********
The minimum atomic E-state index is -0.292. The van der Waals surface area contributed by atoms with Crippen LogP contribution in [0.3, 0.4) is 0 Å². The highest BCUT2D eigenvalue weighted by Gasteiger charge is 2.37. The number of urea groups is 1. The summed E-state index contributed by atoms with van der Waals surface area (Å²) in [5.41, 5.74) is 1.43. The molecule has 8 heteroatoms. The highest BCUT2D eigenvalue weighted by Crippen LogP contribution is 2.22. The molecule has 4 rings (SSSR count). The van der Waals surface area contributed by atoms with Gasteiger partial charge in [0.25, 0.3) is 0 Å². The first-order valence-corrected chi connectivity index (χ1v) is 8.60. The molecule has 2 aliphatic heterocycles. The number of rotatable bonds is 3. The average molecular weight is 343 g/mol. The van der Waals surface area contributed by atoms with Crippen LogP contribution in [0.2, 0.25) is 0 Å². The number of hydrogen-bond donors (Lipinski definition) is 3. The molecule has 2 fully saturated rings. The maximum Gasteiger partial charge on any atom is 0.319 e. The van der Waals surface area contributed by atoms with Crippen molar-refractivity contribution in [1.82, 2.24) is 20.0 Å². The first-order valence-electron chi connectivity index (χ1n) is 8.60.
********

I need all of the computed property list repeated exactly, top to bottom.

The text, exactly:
The minimum atomic E-state index is -0.292. The van der Waals surface area contributed by atoms with Crippen LogP contribution in [0.3, 0.4) is 0 Å². The highest BCUT2D eigenvalue weighted by Gasteiger charge is 2.37. The number of urea groups is 1. The summed E-state index contributed by atoms with van der Waals surface area (Å²) in [5.41, 5.74) is 1.43. The molecule has 8 heteroatoms. The highest BCUT2D eigenvalue weighted by Crippen LogP contribution is 2.22. The molecule has 4 rings (SSSR count). The van der Waals surface area contributed by atoms with Gasteiger partial charge in [0.25, 0.3) is 0 Å². The first-order valence-corrected chi connectivity index (χ1v) is 8.60. The molecule has 2 aliphatic heterocycles. The number of rotatable bonds is 3. The average molecular weight is 343 g/mol. The van der Waals surface area contributed by atoms with Crippen LogP contribution in [0.2, 0.25) is 0 Å². The number of hydrogen-bond donors (Lipinski definition) is 3. The molecule has 2 fully saturated rings. The maximum Gasteiger partial charge on any atom is 0.319 e. The van der Waals surface area contributed by atoms with Crippen molar-refractivity contribution in [1.82, 2.24) is 20.0 Å². The first-order valence-electron chi connectivity index (χ1n) is 8.60.